Biden touted the $1 trillion bill he signed into law in November, the largest in history. The unpopular President made the trip with polls showing his approval rating continuing to slide according to TheHill.com. The tour, which continues across the nation, is part of a message retooling effort by the White House.
Biden, who appeared alert but struggled to follow the teleprompter, visited the Kansas City Area Transport Authority and made remarks on the status of roads in Missouri and Kansas and touted funding for a possible high-speed rail line between Kansas City and St. Louis.
HAPPNEING NOW : We’re told President Biden will be passing through the 18TH & Vine District. As he heads to speak at the KCATA. He’s being met with supporters & protestors along 18TH and Vine. @KSHB41 pic.twitter.com/ulB6Equjdk
— Leslie DelasBour KSHB 41 (@ldelasbourtv) December 8, 2021
Kansas City’s Zero Fare and Zero Emissions Transit were among the topics of discussion. Biden toured the Kansas City Area Transportation Authority which will receive some of the bill’s $89 billion for public transit over five years. That includes $5.6 billion to buy low- and no-emission transit vehicles like electric buses.
“It’s gonna be infrastructure decade, now man. No more talking. Action,” Biden said. Kansas City, which has two electric buses, hopes to build a fully electric fleet.
The Kansas City trip came as the White House launched a website, Build.gov, to describe the infrastructure law and ask supporters to upload videos explaining how the law impacts their lives.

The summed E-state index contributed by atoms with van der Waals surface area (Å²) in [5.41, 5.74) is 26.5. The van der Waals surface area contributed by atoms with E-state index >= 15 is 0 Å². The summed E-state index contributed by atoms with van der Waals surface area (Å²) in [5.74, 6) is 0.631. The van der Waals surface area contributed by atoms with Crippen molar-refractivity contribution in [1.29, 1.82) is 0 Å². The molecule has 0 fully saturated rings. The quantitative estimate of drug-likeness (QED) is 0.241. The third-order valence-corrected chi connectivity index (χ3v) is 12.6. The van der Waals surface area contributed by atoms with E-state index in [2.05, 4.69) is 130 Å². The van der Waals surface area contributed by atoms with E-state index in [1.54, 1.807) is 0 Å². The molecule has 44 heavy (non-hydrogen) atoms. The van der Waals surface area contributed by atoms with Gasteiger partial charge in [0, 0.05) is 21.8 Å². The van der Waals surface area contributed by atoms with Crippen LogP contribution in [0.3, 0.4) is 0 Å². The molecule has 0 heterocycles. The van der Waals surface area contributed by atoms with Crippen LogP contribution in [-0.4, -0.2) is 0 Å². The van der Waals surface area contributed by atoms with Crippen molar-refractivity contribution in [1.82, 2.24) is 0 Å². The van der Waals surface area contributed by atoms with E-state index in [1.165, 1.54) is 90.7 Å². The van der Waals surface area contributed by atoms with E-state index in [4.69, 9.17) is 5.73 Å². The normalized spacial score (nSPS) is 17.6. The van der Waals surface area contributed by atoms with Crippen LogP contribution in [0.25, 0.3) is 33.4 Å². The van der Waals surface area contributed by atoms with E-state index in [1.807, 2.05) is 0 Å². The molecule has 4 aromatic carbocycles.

Biden may also address the bill’s measures to improve broadband, water systems and a shift to electrical vehicles.
The White House also unveiled a new branding phrase, “Building a Better America,” to promote it. The White House is testing whether investment in infrastructure can boost Biden’s sagging poll ratings.
The administration wants Americans to know about the president’s efforts “to make their lives easier, to deliver for them,” spokesperson Karine Jean-Pierre told reporters aboard Air Force One.
But the messaging is being drowned out by inflation that is now at a 40-year high, a labor shortage driven by vaccine mandates and prolonged welfare policies passed by the Democrat-controlled House and Senate and product shortage as thousands of ships remain moored of the nation’s shores.